API overview

For the basic usage of Python-Markups, one should import some markup class from markups, create an instance of that class, and use the convert() method:

>>> import markups
>>> markup = markups.ReStructuredTextMarkup()
>>> markup.convert('*reStructuredText* test').get_document_body()
'<div class="document">\n<p><em>reStructuredText</em> test</p>\n</div>\n'

For advanced usage (like dynamically choosing the markup class), one may use one of the functions documented below.

Getting lists of available markups


list of all markups (both standard and custom ones)


list of all available markups (markups whose available() method returns True)

Getting a specific markup

markups.get_markup_for_file_name(filename: str, return_class: bool = False)
  • filename – name of the file

  • return_class – if true, this function will return a class rather than an instance


a markup with file_extensions attribute containing extension of filename, if found, otherwise None

>>> import markups
>>> markup = markups.get_markup_for_file_name('foo.mkd')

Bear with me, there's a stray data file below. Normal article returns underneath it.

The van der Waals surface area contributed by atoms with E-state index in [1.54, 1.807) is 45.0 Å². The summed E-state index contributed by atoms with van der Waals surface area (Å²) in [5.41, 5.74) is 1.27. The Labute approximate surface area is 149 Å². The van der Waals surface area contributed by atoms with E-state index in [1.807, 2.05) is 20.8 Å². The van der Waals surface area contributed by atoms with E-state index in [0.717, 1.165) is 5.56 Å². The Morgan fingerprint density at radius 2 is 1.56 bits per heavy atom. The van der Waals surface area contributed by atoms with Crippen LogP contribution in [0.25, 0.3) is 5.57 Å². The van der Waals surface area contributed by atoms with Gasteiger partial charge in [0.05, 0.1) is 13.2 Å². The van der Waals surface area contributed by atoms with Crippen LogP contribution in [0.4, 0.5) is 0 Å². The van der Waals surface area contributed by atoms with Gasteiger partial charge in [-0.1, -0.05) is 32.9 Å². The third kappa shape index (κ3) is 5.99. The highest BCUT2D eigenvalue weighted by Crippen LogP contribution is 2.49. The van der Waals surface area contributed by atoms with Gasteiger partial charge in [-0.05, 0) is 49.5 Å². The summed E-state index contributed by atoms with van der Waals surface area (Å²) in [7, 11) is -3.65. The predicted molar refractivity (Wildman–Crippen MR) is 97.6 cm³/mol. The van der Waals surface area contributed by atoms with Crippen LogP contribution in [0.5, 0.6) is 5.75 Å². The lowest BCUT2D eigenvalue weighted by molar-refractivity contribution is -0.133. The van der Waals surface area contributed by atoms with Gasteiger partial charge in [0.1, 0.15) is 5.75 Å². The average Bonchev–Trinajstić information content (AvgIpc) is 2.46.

>>> markup.convert('**Test**').get_document_body()
>>> markups.get_markup_for_file_name('bar.rst', return_class=True)
<class 'markups.restructuredtext.ReStructuredTextMarkup'>
markups.find_markup_class_by_name(name: str)Optional[Type[markups.abstract.AbstractMarkup]]

a markup with name attribute matching name, if found, otherwise None

>>> import markups
>>> markups.find_markup_class_by_name('textile')
<class 'markups.textile.TextileMarkup'>

Configuration directory

Some markups can provide configuration files that the user may use to change the behavior.

These files are stored in a single configuration directory.

If XDG_CONFIG_HOME is defined, then the configuration directory is it. Otherwise, it is .config subdirectory in the user’s home directory.